By Debbie Harrison
Many of us have had friends, relatives and co-workers who are suddenly faced with moving their parents or in-laws into their home. This often happens without warning due to a health event such as a fall.
My own elderly in-laws have lived with my husband and me for several years. Even though we work in senior homecare, there were still surprises when Mom and Dad moved in.
What to consider when Mom moves in
The most important thing to remember is that your parents are still your parents. I cringe every time I hear the phrase “parenting a parent.” When we care for our parents, we are honoring them. There are certainly some role reversals, but they’re still your parents.
Once you’ve decided to move your parents in, questions begin to arise. You’ll have another person or two living in your home full time. How can you reconfigure your living space to accommodate them? Will you build an addition? Who will pay for what? Will Mom’s furniture fit in the space you’ve allotted? What about Dad’s 60-years’ worth of collectibles? When my in-laws moved in, they brought enough outdated food to feed a small country, enough plastic wrap to cover the house and 18 versions of every tool known to man.
It’s overwhelming, but to handle this transition, your family needs a plan and a good adviser.
Questions to address
The vision I had when my in-laws arrived was very different than their vision. This can be prevented by putting your plan in writing. Try to involve your siblings, a pastor or other spiritual leader and/or an attorney.
- Which part of the house will be your private space? (Trust me, you need one!) Which will be Mom and Dad’s private space?
- Consider finances—your utility, grocery and transportation costs will increase.
- Will you need to modify your home? This may be as simple as installing grab bars or as complicated as a full remodel. Flooring may need to be replaced to accommodate walkers or wheelchairs, and—believe me—seniors need their own bathroom.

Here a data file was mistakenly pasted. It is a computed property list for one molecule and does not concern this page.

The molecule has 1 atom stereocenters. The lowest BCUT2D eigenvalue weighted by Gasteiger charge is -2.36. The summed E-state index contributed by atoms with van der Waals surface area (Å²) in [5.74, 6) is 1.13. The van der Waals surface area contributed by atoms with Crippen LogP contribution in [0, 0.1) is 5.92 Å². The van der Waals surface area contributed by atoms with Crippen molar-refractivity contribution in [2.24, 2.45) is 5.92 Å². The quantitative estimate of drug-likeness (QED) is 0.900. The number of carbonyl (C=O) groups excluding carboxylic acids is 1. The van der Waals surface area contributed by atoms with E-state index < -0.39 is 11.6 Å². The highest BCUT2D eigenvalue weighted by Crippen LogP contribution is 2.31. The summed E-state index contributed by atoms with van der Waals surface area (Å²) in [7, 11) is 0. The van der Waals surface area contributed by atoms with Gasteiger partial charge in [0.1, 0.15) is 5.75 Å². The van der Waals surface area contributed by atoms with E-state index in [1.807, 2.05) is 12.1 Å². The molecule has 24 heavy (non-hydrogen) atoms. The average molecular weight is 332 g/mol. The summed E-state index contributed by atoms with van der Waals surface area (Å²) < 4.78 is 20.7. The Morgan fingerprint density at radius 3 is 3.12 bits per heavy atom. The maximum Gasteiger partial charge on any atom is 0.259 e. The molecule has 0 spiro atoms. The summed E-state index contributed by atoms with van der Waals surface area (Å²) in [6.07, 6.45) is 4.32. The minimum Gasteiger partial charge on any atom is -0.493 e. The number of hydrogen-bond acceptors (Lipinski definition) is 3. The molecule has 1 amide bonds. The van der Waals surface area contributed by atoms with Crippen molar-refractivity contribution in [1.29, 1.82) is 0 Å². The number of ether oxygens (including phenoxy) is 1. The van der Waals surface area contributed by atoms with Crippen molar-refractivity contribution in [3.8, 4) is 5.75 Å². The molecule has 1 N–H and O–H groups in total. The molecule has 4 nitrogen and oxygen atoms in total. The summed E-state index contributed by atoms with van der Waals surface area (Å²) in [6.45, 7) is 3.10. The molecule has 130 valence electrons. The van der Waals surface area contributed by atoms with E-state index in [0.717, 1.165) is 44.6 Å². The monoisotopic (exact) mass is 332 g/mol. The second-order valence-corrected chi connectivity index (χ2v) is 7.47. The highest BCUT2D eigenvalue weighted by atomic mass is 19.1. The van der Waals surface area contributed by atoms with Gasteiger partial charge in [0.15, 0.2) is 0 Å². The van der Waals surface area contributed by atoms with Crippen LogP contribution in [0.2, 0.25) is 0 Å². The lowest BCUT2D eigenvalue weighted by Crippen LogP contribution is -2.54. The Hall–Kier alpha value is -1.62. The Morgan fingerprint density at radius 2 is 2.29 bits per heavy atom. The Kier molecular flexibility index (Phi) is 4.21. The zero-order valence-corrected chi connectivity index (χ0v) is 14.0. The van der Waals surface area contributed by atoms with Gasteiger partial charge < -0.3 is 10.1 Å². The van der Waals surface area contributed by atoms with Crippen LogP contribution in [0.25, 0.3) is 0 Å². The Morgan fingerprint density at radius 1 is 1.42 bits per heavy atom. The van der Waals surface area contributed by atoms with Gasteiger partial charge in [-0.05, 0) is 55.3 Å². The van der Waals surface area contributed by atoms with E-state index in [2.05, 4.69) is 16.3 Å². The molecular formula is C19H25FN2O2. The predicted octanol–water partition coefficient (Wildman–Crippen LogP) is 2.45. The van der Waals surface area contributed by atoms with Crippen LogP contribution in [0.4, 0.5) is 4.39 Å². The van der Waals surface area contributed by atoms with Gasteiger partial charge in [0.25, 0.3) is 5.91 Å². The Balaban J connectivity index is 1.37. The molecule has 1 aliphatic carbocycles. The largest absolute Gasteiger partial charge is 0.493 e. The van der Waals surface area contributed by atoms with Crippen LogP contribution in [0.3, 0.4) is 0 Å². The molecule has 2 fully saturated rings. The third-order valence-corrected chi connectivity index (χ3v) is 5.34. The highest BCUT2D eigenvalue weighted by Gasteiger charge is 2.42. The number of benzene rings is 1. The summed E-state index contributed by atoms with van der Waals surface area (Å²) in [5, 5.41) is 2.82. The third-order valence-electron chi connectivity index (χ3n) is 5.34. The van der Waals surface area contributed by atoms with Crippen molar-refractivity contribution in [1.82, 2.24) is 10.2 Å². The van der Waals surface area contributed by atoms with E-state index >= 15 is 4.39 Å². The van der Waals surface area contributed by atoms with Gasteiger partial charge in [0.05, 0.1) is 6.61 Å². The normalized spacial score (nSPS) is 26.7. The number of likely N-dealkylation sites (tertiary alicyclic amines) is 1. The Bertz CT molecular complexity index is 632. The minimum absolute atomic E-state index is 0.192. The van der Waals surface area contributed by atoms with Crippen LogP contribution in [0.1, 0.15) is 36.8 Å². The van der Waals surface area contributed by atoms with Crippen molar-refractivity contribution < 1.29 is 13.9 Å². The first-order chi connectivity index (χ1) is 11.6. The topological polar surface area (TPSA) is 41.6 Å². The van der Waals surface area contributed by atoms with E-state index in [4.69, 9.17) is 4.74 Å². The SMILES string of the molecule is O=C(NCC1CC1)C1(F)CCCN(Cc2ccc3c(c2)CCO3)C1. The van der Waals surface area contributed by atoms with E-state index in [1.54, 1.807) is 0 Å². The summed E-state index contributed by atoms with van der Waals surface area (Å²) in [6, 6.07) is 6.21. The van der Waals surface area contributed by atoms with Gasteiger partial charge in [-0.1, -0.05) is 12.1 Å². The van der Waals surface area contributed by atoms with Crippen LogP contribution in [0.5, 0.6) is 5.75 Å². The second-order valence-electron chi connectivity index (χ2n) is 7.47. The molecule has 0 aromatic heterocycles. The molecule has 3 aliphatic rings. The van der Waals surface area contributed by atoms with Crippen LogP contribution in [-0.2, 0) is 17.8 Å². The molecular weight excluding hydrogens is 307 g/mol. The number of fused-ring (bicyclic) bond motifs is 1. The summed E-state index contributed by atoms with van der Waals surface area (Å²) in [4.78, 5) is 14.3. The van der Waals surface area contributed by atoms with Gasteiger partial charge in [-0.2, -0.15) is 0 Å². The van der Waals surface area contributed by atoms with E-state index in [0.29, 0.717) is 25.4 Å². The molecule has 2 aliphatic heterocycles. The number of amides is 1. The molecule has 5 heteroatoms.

- Do you still have children at home? That raises a whole new set of questions since parenting methods vary across generations. How many “bosses” do your children need? Who’s giving up a bedroom?
- Try fixing dinner for three generations. Grandma thinks food should be cooked from scratch, you want to bring home a pre-roasted chicken and the kids want pizza. Who does the laundry? Who drives the car? Who picks the movie?
Although you may not need help caring for Mom and Dad in the beginning, you likely will down the road. Some families are blessed with enough members to share the responsibility. In other cases, their care may be your sole responsibility. If you work, you may require the use of an outside agency or a good day care option for parents with dementia.
Include these options in your plan in advance to take the pressure off everyone. Difficult conversations go more smoothly when you can reference the family plan and what you covered together.
Moving a family member into your home is an act of love and compassion. Don’t set yourself up for failure by not addressing issues that could cause problems. Good luck! (And remember to breathe.)
Debbie Harrison is executive director of Visiting Angels Home Care in Mesa County. This article is an excerpt from “Taking Care of Mom & Dad,” available at Amazon.